A growing number of Republicans are working to address climate change.

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Politics|A growing number of Republicans are working to address climate change.


Congressmen John Curtis of Utah’s 3rd district, poses for a portrait in his Washington D.C. office in the Rayburn House office building.
Credit...Ting Shen for The New York Times

Lisa Friedman

June 23, 2021

When Representative John Curtis quietly approached fellow Republicans to invite them to discuss climate change at a clandestine meeting in his home state of Utah, he hoped a half dozen might attend.

The guest list blew past expectations as lawmakers heard about the gathering and asked to be included. For two days in February, 24 Republicans gathered in a ballroom of the Grand America Hotel in Salt Lake City where they brainstormed ways to get their party to engage on a planetary problem it has ignored for decades.

“Some came with the promise of being anonymous,” Mr. Curtis said in an interview. “It’s terrible that Republicans can’t even go talk about it without being embarrassed.”

For four years under President Donald J. Trump, even uttering the phrase “climate change” was verboten for many Republicans. His administration scrubbed the words from federal websites, tried to censor testimony to Congress and mocked the science linking rising fossil fuel emissions to a warming planet.

Now, many in the Republican Party are coming to terms with what polls have been saying for years: independents, suburban voters and especially young Republicans are worried about climate change and want the government to take action.

“There is a recognition within the G.O.P. that if the party is going to be competitive in national elections, in purple states and purple districts, there needs to be some type of credible position on climate change,” said George David Banks, a former Trump adviser and now a senior fellow at the nonprofit Bipartisan Policy Center, a centrist Washington think tank. Republicans realize it is now “a political liability” to dismiss or avoid discussing climate change, he said.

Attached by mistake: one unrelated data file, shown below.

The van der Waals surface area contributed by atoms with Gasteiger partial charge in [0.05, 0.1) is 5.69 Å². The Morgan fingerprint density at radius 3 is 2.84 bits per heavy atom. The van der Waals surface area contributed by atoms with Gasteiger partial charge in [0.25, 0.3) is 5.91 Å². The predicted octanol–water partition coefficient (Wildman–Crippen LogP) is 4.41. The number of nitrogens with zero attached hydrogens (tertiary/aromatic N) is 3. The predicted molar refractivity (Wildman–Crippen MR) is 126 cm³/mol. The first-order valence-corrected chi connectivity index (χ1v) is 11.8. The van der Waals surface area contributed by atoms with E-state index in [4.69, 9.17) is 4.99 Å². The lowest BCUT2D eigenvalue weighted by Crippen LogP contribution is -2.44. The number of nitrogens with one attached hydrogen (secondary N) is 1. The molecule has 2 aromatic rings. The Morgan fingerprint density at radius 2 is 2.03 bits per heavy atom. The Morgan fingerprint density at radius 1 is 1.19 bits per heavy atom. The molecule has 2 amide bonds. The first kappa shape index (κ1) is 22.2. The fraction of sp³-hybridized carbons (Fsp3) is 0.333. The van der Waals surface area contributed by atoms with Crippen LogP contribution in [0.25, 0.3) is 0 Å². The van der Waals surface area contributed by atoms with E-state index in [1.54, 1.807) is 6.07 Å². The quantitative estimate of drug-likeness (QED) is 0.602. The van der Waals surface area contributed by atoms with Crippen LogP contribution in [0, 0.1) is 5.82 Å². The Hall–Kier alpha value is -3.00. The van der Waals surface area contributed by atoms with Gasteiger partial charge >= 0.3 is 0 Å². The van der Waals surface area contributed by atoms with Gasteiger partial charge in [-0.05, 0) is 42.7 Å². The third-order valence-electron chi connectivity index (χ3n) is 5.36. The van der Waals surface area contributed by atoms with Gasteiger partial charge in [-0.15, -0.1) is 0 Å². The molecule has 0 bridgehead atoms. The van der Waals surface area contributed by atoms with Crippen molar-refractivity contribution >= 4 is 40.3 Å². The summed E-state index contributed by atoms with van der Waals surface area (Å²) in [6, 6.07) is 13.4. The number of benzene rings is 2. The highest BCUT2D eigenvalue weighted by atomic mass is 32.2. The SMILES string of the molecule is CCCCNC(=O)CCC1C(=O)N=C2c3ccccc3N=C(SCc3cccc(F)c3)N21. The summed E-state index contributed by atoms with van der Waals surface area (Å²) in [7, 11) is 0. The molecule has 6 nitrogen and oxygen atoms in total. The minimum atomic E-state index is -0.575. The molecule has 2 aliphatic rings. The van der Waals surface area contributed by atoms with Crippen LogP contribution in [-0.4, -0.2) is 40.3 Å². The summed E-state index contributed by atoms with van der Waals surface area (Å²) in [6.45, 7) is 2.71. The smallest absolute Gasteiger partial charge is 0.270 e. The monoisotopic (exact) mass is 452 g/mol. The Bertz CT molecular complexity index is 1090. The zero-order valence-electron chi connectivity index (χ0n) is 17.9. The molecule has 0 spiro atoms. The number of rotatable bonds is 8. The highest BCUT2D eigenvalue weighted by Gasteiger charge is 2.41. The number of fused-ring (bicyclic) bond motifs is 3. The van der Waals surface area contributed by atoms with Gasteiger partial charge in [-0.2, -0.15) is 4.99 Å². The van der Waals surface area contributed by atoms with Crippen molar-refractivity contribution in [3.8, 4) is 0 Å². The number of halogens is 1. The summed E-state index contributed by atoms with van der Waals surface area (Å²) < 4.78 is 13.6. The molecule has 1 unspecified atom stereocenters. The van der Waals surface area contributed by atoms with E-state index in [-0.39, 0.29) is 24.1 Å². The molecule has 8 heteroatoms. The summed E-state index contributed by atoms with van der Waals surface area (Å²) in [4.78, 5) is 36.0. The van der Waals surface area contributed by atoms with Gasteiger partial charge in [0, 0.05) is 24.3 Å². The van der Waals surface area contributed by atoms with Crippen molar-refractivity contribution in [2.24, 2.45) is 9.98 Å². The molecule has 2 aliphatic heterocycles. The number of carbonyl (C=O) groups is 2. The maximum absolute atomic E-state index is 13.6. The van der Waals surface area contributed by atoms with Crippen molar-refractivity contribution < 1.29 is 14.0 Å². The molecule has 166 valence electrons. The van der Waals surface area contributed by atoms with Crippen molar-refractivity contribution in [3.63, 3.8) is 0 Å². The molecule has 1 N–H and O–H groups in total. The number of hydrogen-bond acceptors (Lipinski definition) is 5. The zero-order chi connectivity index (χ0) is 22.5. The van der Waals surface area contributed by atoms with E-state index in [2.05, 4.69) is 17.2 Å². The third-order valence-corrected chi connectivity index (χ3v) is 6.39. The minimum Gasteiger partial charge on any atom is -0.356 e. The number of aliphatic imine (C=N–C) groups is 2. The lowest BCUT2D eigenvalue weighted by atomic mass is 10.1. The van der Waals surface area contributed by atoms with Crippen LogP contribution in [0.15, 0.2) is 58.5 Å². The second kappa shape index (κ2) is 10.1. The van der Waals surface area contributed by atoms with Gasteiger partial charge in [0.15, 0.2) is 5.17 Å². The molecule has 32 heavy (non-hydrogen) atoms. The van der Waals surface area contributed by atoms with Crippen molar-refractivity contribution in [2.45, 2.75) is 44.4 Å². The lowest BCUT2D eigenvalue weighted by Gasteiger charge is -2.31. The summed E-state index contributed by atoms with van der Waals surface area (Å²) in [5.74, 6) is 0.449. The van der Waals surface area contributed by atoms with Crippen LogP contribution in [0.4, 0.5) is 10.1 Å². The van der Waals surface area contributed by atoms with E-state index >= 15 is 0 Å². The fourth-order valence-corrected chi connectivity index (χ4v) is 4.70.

In Utah, where the furtive February meeting occurred, a group of state Republican lawmakers this month called for polluters to pay a price for emitting carbon dioxide, the main heat-trapping gas.

The same week in Miami, a group of young Republicans held what was billed as the first rally for “conservative” climate action. They carried signs that read “This Is What an Environmentalist Looks Like.”

On Capitol Hill, Kevin McCarthy, the House Republican leader, plans to start a Republican task force on climate change, his staff confirmed.

And on Wednesday Mr. Curtis plans to announce the formation of the Conservative Climate Caucus, aimed at educating his party about global warming and developing policies to counter what the caucus terms “radical progressive climate proposals.” So far 38 Republican House members have joined, his staff said.

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